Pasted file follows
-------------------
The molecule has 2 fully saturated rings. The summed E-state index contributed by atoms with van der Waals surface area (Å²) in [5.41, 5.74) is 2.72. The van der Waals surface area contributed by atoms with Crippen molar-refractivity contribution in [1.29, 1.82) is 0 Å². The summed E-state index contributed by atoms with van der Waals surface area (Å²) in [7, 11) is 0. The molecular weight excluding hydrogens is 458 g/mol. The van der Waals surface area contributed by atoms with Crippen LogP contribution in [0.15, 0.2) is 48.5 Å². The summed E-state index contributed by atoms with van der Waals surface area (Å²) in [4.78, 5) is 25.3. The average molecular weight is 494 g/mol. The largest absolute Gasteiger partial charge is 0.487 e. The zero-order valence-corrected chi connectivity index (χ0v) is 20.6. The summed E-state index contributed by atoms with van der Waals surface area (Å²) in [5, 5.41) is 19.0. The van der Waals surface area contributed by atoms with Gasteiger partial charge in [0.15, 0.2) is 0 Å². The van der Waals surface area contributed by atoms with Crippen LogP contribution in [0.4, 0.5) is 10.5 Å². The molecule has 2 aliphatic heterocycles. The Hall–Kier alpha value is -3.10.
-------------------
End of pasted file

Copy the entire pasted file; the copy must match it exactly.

The molecule has 2 fully saturated rings. The summed E-state index contributed by atoms with van der Waals surface area (Å²) in [5.41, 5.74) is 2.72. The van der Waals surface area contributed by atoms with Crippen molar-refractivity contribution in [1.29, 1.82) is 0 Å². The summed E-state index contributed by atoms with van der Waals surface area (Å²) in [7, 11) is 0. The molecular weight excluding hydrogens is 458 g/mol. The van der Waals surface area contributed by atoms with Crippen LogP contribution in [0.15, 0.2) is 48.5 Å². The summed E-state index contributed by atoms with van der Waals surface area (Å²) in [4.78, 5) is 25.3. The average molecular weight is 494 g/mol. The largest absolute Gasteiger partial charge is 0.487 e. The zero-order valence-corrected chi connectivity index (χ0v) is 20.6. The summed E-state index contributed by atoms with van der Waals surface area (Å²) in [5, 5.41) is 19.0. The van der Waals surface area contributed by atoms with Gasteiger partial charge in [0.15, 0.2) is 0 Å². The van der Waals surface area contributed by atoms with Crippen LogP contribution in [0.4, 0.5) is 10.5 Å². The molecule has 2 aliphatic heterocycles. The Hall–Kier alpha value is -3.10.